My Why - Meagan Novara, Restorative Practice Coach

November 30, 2022

Topic: My Why

 As an Italian woman who loves to cook, one of Meagan Novara’s favorite things to do is have a big, crowded house with lots of people eating good food. Large gatherings are not a problem for Meagan as she is a Restorative Practice Coach for District 21 and trained on strengthening relationships and building positive cultures. She truly enjoys the work, but it wasn’t always on her career path. In fact, after graduating from Michigan State University, she started her career working at a prominent ad agency in Chicago doing media buys – a job in which she didn’t have a strong passion. 

So, she took off to live in Spain to try her hand at teaching. Her time in Spain made her realize she loved being in the classroom and decided to return to the states to earn her teaching license. Stints at Chicago Public School and Evanston/Skokie School District led her to a training on Restorative Justice at the Evanston Police Department. In looking for a way to bring Restorative Practices to the classroom, Meagan helped launch the Proactive Sharing Circle Program in District 65 where teachers across the district were trained in how to build classroom community, strengthen social-emotional skills and practice empathetic listening.

Then came COVID. Meagan’s 3rd grade class went remote and much of the work to implement Restorative Practices in the district was abandoned. Meagan went looking for a district that truly embraced Restorative Practices and came to District 21. “District 21 already had the restorative mindset. It’s been truly a wonderful experience and a joy to do the work here,” said Meagan. 

“I’m working with all grades, even kindergarteners. The middle school students have had the toughest time coming back from remote learning. I have seen them struggling with social skills, exhibiting negative behaviors and difficulty expressing thoughts and feelings,” said Meagan. “So I’ve worked with students to build a positive culture by hosting proactive sharing circles. I did over 400 last year and in the process, coached teachers on how to facilitate them,” said Meagan.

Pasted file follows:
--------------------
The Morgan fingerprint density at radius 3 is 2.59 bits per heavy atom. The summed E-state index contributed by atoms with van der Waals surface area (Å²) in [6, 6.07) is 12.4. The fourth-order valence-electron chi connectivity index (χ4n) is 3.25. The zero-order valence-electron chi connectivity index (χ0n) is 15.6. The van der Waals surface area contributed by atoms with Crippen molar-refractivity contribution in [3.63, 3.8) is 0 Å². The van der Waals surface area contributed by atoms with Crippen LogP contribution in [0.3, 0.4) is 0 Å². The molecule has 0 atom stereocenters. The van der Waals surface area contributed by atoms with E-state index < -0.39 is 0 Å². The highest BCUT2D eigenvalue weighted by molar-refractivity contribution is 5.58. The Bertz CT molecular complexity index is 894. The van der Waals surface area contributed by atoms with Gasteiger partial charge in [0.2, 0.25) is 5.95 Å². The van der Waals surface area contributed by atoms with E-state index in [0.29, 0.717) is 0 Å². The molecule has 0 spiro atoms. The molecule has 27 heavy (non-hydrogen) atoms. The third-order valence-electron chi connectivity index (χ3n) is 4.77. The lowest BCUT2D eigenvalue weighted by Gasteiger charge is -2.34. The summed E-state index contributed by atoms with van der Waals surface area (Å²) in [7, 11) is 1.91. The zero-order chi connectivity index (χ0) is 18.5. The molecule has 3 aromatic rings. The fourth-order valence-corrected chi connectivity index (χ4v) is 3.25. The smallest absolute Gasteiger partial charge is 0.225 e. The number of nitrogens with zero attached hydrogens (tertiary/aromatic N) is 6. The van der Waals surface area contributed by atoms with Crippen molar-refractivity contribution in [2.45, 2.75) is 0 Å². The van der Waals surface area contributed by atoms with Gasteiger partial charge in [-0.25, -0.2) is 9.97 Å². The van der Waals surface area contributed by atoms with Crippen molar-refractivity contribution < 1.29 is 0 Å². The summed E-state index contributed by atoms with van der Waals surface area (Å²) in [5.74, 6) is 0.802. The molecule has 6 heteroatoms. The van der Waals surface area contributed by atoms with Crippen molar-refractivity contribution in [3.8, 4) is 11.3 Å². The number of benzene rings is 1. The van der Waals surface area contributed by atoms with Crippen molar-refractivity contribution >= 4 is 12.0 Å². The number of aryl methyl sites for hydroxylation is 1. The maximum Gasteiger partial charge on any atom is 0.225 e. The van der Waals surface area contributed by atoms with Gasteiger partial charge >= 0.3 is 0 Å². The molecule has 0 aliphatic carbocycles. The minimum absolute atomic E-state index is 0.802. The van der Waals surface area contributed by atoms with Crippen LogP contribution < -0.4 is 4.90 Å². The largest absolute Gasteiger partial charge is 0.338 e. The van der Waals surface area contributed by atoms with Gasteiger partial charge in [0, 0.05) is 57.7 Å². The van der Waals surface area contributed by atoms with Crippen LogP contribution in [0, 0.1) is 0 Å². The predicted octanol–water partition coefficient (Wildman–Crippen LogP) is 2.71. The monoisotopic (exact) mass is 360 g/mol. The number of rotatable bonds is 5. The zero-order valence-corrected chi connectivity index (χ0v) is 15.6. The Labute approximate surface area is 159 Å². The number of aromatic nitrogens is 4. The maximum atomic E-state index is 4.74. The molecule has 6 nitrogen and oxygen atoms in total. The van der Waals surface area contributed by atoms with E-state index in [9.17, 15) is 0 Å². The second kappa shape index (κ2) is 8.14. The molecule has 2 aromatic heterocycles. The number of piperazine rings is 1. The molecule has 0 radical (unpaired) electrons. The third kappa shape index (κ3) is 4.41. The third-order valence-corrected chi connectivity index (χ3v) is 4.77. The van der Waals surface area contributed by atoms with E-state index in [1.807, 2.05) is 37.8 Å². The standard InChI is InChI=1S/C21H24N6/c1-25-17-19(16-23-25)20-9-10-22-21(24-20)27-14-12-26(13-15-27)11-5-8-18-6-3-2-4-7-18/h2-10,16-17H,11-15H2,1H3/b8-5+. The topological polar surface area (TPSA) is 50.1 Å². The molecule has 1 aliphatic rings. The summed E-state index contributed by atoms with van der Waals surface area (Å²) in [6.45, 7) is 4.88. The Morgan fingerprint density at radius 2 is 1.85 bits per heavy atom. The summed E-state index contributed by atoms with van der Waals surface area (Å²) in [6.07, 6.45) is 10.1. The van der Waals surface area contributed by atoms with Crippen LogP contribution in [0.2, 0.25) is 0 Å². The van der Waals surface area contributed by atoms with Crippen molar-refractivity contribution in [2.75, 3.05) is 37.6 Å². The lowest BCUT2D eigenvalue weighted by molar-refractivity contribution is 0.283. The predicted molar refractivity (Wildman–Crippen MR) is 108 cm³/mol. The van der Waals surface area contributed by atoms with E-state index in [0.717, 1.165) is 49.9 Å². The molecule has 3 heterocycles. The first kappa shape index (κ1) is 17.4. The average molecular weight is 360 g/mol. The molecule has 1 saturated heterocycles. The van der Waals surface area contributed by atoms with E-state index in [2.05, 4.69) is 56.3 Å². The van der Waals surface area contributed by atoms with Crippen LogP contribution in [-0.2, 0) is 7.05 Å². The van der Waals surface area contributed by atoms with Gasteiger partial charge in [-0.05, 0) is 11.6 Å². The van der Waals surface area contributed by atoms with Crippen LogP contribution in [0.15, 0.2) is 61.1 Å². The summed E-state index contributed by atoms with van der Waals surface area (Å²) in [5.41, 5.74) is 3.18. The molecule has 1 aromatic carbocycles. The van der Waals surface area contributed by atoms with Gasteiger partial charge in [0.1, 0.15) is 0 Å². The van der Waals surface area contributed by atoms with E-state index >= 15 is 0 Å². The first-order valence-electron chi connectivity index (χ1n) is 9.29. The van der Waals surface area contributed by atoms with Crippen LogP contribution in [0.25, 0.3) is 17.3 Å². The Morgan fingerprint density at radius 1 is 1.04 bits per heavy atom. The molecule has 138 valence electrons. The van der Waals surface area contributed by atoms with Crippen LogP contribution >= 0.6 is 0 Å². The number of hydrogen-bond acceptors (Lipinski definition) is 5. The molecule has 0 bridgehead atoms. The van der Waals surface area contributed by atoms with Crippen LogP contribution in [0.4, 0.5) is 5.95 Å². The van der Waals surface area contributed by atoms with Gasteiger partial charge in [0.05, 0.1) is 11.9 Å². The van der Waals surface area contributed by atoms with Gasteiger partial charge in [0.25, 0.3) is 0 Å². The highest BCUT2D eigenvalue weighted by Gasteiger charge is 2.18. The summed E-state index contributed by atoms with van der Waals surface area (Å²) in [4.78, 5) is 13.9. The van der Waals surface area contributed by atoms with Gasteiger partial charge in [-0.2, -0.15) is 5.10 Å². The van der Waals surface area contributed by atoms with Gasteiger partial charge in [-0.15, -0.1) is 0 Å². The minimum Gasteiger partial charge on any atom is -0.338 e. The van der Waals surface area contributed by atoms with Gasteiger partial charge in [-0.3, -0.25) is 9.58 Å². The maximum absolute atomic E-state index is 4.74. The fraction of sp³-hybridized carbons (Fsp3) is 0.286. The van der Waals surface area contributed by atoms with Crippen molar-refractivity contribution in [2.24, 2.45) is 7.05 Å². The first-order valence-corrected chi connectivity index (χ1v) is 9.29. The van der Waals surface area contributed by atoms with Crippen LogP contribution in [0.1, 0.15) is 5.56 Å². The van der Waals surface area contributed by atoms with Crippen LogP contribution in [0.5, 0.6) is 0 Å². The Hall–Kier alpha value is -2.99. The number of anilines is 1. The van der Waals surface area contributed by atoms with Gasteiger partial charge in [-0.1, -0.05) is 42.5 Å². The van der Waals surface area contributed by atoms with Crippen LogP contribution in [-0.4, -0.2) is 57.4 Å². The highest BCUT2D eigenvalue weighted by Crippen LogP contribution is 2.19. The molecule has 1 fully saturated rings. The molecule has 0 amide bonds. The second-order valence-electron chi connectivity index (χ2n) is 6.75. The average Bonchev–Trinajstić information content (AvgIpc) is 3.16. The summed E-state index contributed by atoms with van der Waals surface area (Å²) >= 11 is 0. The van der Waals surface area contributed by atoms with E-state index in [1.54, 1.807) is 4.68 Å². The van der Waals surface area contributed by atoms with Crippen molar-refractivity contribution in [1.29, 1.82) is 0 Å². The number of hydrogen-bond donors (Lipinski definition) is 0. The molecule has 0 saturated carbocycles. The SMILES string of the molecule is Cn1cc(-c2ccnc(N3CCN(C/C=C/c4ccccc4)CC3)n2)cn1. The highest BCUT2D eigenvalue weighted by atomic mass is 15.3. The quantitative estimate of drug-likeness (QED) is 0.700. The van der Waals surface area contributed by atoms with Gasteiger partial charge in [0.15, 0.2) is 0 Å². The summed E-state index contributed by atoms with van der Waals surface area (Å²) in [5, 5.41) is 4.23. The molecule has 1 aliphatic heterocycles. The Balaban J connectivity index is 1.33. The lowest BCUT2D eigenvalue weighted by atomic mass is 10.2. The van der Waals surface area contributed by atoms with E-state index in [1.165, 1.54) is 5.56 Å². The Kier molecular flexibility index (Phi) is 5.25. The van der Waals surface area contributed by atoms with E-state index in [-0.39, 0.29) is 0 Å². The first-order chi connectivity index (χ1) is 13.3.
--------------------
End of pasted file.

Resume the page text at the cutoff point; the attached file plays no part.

Tools used in the sharing circle include only speaking when holding the talking piece, speaking from the heart, using “I” statements and keeping conversations in the circle private. If there is a conflict, she conducts a Restorative Conversation, which involves five basic questions (from the International Institute for Restorative Practices): 

  1. What happened? 
  2. What were you thinking or feeling at the time? What have you thought about since? How are you feeling now? 
  3. Who do you think was affected by this? 
  4. What do you think needs to happen to make this right/repair the harm?
  5. What can  you do next time to prevent this from happening again? 

Students become very aware of the impact they are making on others when faced with answering these questions. They also learn to identify their triggers and be accountable for their behavior. 

Being aware of one’s behavior and repairing relationships is not simply about reducing discipline problems. “Restorative Practices are not just for students.” Meagan said. “They are for everyone: staff members, teachers, student-parent relationships.” The tools guide in getting one’s needs met and teaches how to care for one another or grow together – whether in a one-to-one relationship or a large Italian gathering. 

Thank you, Meagan, for the important work you are doing for District 21. Salute!

See Meagan’s work here:

Restorative Conversation (with follow-up questions)

Restorative Practices Presentation-School Board

CCSD 21 Parent Ed_ Restorative Parenting